“At some point, us going from being on the podium to winning a national championship, it’s going to happen eventually,” Miltenberg says. “Is it going to be this year? Is it going to be next year? I don’t know, because so much of that is beyond our control.
“And that’s what we talk about with our guys. Heck yeah, no doubt about it, we want to win a national championship. We start every season with that being our outcome goal and we talk about it one time: the very first day. And then we don’t talk about it anymore after that.”
The Cardinal have finished second twice in the past four years, including 2014, when they scored 98 points but lost to a juggernaut in Colorado (in the last 13 years, only one team, Colorado in 2015, has scored fewer than 98 points at NCAAs and lost). Those experiences have taught Miltenberg what it takes to win a title.
“We’ve got a lot of depth,” says Miltenberg, “but if you look at what it’s been the last couple years at the NCAA meet, shoot, depth isn’t what’s winning anymore. Studs is what’s winning. You look at what NAU’s has done and BYU has got and Colorado did those couple years. And so it’s interesting to see, yeah, we’ve got 9-10 really good guys, but what it’s taking now at that level is great guys. I feel really good about where we’re at from a team cohesiveness, a team clarity perspective, but we’ve got to continue to get better.”
Grant Fisher, the 2017 NCAA 5,000m champion and 5th-place finisher at NCAA XC the last two years, is certainly a stud (Editor’s note: Miltenberg spoke very highly of Fisher and we’ll have more on that next week). Add him to Alex Ostberg and Steven Fahy, and the Cardinal have three returners from last year’s top 20, something only NAU can match.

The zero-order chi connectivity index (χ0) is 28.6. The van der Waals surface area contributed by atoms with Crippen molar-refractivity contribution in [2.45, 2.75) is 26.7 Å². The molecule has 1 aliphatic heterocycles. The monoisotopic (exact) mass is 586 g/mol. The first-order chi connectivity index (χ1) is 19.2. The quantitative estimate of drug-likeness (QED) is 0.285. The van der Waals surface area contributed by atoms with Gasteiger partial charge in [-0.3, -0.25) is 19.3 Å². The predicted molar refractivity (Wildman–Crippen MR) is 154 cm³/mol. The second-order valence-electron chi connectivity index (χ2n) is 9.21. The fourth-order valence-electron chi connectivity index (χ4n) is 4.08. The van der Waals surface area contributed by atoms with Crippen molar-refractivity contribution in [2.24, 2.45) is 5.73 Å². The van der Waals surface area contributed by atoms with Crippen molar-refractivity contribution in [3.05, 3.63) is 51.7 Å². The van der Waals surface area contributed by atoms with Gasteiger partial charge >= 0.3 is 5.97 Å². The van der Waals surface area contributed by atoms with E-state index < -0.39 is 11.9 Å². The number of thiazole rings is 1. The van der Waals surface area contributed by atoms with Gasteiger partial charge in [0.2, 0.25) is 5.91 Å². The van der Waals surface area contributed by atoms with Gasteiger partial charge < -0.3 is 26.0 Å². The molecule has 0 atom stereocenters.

The question for Stanford is the same as for most teams on this list: what can it get from its fourth and fifth scorers?
The guy with the most impressive resume is Thomas Ratcliffe — he was 8th at Pac-12s as a true freshman in 2016, ran 7:53 for 3000 on the track in January 2017.
“Is he as good as Grant [in the] long term?” Miltenberg says of Ratcliffe. “Yeah, he is.”
But “long term” is the key phrase there. A couple of days after that 7:53, Ratcliffe developed a knee injury which took a long, long time to solve, eventually resulting in knee surgery around Christmas 2017.
Fortunately for Stanford, Ratcliffe resumed running this spring, is healthy now and “raced” in Stanford’s XC opener at the University of San Francisco Invitational (Editor’s note: Stanford doesn’t take the meet seriously and their top six all finished within one second of each other) and will race again at next week’s Stanford Invitational. While Miltenberg says that he can be a “difference-maker,” he wants to temper expectations until Ratcliffe has some serious training under his belt.
“Missing 17 months of running is real for anybody, I don’t care if you’re the best guy in the world,” Miltenberg says. “And so with Thomas, we’re going to bring him along really slowly.”
Fortunately, the cupboard is far from bare behind Ratcliffe. Callum Bolger scored for Stanford at NCAAs as a true freshman last fall (he was 128th individually), and 2017 fourth man Tai Dinger (83rd at NCAAs) is also back. Plus there is Alek Parsons (13:58 5k), US junior XC champ Connor Lane, and 4:00 high school miler DJ Principe (who redshirted last year). And don’t forget Joshua Schumacher — son of Jerry — who ran 8:53 for two miles in high school (though given the talent on this roster, it’s possible he redshirts).
Some years, the combination of Fisher/Ostberg/Fahy and two other All-Americans would be enough to win the title. In 2018, with teams as loaded as NAU and BYU at the top, it may not even be enough for second. But crazy things happen at the NCAA meet every year. Can Stanford’s “good” guys be “great” on November 17 in Madison?